The Asian specialty-supermarket chain has wanted to expand and update its Eastside store and be within walking distance of downtown Bellevue, as well as be easily accessible from Interstate I-405, CEO Tomoko Moriguchi Matsuno said in a news release.
Uwajimaya will lease 35,000 square feet of the store's 67,000 total, making it the chain's largest store after its flagship in Seattle's Chinatown International District.
The remaining space probably will go to a tenant that sells home, office, sporting and electronic goods, said Doug Exworthy, spokesman for TRF Pacific, which manages the site for owner TRF Capital. — MA
BuiltBurger, a 16-month-old Seattle company that's been selling meat mixed with other ingredients for home-cooked burgers, plans to open a flagship store at 217 James St. in Pioneer Square on Monday. A six-pack starts at $49.50 at www.builtburger.com and is delivered by FedEx. The new store will offer rotating flavors, including Supreme Pastrami, Magnificent Chorizo and Sriracha Beef. BuiltBurger also will be the only downtown merchant to sell Trophy Cupcakes. — MA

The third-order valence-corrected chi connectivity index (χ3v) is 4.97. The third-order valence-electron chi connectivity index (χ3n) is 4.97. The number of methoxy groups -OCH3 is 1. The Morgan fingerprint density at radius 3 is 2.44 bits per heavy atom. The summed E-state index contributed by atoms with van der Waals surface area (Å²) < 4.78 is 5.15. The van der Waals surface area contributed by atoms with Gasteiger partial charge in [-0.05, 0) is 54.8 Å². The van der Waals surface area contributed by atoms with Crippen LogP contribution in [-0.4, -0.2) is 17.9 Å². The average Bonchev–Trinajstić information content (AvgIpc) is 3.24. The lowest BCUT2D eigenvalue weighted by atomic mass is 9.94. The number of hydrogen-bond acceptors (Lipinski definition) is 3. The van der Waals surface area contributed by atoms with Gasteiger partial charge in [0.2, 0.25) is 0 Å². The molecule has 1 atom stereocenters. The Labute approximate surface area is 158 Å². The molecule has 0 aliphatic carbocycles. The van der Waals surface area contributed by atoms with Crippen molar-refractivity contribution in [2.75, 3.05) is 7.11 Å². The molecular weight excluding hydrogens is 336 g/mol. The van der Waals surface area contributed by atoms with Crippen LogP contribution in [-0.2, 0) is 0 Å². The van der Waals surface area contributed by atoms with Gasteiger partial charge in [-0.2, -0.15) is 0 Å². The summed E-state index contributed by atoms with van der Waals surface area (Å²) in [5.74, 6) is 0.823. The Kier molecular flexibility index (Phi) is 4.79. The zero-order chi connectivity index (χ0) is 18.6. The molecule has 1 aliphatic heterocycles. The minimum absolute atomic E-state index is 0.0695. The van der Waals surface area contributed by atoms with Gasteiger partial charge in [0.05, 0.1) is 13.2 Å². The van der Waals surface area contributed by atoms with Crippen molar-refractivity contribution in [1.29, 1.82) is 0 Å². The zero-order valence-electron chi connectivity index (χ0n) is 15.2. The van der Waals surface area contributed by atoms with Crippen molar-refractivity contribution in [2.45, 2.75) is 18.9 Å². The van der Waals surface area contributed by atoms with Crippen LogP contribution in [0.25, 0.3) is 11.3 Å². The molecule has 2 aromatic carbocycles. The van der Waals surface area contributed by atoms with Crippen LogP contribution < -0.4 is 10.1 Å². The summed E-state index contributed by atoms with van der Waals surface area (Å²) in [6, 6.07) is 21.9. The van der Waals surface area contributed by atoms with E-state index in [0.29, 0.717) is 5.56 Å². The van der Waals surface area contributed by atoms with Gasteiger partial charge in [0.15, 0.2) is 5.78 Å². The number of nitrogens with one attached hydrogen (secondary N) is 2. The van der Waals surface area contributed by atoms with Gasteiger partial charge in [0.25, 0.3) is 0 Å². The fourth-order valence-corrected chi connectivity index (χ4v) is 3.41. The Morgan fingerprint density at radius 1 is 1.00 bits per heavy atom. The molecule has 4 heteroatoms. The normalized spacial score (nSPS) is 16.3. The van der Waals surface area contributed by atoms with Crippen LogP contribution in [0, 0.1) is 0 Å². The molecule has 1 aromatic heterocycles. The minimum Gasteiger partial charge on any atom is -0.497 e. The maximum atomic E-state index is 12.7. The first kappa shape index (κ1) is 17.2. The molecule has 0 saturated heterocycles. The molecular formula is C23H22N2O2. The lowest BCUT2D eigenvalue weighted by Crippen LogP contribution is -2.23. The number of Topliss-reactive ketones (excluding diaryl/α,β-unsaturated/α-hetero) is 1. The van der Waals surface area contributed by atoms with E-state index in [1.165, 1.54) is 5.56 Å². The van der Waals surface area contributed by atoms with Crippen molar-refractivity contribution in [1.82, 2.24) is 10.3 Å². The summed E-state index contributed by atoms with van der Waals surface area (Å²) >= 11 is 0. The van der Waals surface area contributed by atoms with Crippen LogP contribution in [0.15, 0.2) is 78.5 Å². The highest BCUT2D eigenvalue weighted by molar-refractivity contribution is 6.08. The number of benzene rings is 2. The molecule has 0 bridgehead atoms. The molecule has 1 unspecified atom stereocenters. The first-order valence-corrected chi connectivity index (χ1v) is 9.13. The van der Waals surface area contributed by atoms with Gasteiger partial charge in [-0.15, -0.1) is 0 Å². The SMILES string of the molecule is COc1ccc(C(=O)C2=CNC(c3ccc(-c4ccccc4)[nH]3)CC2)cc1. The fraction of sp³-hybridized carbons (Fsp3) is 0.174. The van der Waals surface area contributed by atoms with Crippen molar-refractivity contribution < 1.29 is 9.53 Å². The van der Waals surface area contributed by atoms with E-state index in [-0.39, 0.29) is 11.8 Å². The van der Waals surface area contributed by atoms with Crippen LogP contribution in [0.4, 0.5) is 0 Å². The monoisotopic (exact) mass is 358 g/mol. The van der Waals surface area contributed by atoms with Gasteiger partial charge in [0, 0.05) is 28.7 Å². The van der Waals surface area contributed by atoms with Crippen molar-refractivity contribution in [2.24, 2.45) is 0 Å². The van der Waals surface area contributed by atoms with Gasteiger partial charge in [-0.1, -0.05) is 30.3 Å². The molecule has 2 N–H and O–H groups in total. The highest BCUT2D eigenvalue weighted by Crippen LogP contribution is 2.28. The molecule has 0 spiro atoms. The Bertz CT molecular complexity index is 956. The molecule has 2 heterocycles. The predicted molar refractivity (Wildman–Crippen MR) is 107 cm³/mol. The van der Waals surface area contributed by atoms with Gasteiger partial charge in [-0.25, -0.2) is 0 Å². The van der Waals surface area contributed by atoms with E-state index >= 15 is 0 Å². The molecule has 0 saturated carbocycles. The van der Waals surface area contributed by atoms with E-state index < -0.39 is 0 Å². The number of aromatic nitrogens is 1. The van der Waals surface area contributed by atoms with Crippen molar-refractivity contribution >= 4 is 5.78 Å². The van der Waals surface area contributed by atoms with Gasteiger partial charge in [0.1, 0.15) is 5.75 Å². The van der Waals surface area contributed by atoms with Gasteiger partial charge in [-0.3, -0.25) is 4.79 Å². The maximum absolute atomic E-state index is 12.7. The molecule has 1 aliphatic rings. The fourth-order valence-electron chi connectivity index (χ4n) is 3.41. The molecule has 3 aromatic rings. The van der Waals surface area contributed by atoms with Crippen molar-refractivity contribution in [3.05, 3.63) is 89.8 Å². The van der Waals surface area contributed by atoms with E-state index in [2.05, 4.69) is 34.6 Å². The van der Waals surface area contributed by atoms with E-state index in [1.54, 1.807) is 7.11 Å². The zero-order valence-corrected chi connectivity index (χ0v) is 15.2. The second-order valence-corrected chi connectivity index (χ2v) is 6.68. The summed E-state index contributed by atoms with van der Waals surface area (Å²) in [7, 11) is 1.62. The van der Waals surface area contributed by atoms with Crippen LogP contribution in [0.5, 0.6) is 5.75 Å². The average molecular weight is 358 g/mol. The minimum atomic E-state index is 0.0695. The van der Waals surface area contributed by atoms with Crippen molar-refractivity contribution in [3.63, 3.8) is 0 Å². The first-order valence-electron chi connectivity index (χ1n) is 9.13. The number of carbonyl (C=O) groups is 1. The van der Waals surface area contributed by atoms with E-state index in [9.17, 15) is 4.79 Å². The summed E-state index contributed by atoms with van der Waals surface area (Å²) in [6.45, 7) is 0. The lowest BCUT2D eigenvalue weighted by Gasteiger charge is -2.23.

Vince, an upscale women's fashion label based in Los Angeles, opens a store Friday at Bellevue Square. Along with recent openings in Chicago and Palo Alto, Calif., Vince now has 16 U.S. retail stores and will soon expand to London. — AM
Despite concerns about unseasonably warm weather and economic pressures, the October sales of many U.S. retailers — including luxury retailer Nordstrom and wholesale-club operator Costco — beat analysts' lowered expectations, offering hope that consumer spending may stay resilient heading into the holidays.
Seattle-based Nordstrom said Thursday that sales at stores open at least a year, or same-store sales, rose 3.4 percent in October, beating analysts' forecasts for a 2.7 percent gain. Issaquah-based Costco saw same-store sales rise 6 percent, compared with expectations of a 4.6 percent gain. — Seattle Times staff and news services
Retail Report appears Fridays. Amy Martinez covers goods, services and online retail. She can be reached at 206-464-2923 or email@example.com. Melissa Allison covers the food and beverage industry. She can be reached at 206-464-3312 or firstname.lastname@example.org.
About Retail Report
Retail Report is a look at the trends, issues and people who makeup the dynamic and versatile retail sector throughout the Puget Sound region. Every Friday with Melissa Allison and Amy Martinez. Send tips or comments to email@example.com or firstname.lastname@example.org.